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  • Romanticism, meet reality

    Romanticism, meet reality





    WE WILL never see the current incarnation of right-wing populism clearly, warns Ross Douthat, or weigh "its merits and demerits judiciously [without] acknowledging the legitimate sense of political disappointment that underlies the right's inclination towards intransigence". So by all means, now that the right-wing populists in Congress have acquiesced to doing their jobs and not blowing up the global financial system, let the acknowledging begin! That legitimate sense of disappointment, Mr Douthat explains, citing David Frum, stems from Republicans' repeated failure to "undo the work of Franklin Roosevelt, Lyndon Johnson and Richard Nixon".

    Brit Hume gave Ted Cruz a similar elegy last night, worth citing in full:

    “
    In conventional terms, it seems inexplicable, but Senator Cruz and his adherents do not view things in conventional terms. They look back over the past half-century, including the supposedly golden era of Ronald Reagan, and see the uninterrupted forward march of the American left. Entitlement spending never stopped growing. The regulatory state continued to expand. The national debt grew and grew and finally in the Obama years, exploded. They see an American population becoming unrecognizable from the free and self-reliant people they thought they knew. And they see the Republican Party as having utterly failed to stop the drift toward an unfree nation supervised by an overweening and bloated bureaucracy. They are not interested in Republican policies that merely slow the growth of this leviathan. They want to stop it and reverse it. And they want to show their supporters they'll try anything to bring that about.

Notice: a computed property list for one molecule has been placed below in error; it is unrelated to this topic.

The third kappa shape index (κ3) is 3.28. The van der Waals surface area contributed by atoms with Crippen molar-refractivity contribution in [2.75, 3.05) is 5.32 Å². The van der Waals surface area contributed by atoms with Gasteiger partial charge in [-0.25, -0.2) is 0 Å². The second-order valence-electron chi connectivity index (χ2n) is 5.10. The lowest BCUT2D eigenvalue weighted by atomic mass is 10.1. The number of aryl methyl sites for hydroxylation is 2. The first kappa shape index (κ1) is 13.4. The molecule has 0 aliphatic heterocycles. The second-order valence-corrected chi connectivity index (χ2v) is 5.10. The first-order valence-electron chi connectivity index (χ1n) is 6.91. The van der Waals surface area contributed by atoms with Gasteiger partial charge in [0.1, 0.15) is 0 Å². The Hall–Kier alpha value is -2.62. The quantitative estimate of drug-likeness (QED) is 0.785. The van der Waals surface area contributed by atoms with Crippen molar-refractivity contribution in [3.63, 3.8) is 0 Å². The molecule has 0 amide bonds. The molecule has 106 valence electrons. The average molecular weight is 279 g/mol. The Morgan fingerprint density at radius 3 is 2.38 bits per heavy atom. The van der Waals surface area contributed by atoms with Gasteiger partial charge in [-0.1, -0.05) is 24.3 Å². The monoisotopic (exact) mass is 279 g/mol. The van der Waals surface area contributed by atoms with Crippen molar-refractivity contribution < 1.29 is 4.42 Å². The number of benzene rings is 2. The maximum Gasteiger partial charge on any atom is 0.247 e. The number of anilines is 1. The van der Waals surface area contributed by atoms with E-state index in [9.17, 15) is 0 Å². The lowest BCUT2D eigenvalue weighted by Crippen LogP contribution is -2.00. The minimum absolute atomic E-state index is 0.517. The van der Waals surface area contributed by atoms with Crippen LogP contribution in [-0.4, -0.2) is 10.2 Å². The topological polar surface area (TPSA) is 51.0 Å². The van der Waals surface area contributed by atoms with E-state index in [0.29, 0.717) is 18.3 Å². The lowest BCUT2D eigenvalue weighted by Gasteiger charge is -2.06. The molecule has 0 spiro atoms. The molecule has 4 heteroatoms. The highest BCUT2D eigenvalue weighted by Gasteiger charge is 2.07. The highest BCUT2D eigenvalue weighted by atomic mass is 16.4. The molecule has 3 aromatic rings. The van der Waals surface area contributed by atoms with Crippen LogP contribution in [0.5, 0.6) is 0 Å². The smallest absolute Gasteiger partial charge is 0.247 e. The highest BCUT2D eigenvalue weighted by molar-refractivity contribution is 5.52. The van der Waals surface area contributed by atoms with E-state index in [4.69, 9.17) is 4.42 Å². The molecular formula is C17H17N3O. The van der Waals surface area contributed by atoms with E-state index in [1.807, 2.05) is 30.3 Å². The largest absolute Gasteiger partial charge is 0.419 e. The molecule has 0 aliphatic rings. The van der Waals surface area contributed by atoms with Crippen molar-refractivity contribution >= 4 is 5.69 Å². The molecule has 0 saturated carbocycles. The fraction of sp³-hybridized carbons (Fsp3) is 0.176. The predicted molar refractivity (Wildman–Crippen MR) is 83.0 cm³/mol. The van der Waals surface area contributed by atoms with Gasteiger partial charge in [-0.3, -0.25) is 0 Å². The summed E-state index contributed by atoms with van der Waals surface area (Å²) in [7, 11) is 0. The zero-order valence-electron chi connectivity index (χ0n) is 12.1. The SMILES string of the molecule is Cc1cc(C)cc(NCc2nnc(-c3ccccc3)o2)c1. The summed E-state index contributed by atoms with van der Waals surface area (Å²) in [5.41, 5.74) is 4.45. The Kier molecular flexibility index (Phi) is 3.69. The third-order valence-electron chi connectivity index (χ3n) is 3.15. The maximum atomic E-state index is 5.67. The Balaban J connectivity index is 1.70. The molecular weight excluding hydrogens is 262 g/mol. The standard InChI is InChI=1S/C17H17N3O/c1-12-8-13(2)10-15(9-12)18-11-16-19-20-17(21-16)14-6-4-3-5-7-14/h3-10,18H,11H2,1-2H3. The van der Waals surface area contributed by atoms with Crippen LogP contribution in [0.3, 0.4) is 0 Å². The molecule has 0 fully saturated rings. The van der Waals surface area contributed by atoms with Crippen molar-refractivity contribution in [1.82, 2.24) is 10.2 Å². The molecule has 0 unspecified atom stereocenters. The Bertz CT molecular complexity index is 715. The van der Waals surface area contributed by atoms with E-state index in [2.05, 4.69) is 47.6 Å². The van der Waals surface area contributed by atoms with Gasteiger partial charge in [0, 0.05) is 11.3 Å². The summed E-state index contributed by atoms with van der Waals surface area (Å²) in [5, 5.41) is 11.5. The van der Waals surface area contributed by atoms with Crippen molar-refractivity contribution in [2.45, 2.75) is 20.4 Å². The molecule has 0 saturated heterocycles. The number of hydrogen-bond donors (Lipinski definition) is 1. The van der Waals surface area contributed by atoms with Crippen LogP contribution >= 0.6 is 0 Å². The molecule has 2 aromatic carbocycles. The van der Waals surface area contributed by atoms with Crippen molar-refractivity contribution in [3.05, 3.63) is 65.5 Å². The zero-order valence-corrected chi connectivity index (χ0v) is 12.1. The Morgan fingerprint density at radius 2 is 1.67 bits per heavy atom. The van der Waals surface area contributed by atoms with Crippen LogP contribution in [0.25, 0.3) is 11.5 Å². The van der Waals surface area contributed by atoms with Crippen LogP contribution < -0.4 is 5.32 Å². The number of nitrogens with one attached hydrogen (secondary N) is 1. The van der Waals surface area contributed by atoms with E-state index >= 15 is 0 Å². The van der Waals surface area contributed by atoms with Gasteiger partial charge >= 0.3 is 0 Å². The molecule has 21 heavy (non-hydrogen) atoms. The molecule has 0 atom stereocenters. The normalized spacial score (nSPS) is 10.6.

And if some of those things turn out to be reckless and doomed, well so be it.”


    Now, I ought to admit that I have spent the past three weeks of shutdown high-drama in Singapore and Britain—nations, I suppose, of "unfree" people stumbling miserably about, enslaved by the horrors of universal health care—so perhaps I have lost my taste for freedom. And I wonder where these champions of government shrinkage were during George W. Bush's eight years of federal-government expansion, and why their calls to repeal Medicare Part D and defund the Transportation Security Administration are so much quieter than their calls to repeal and defund the Affordable Care Act.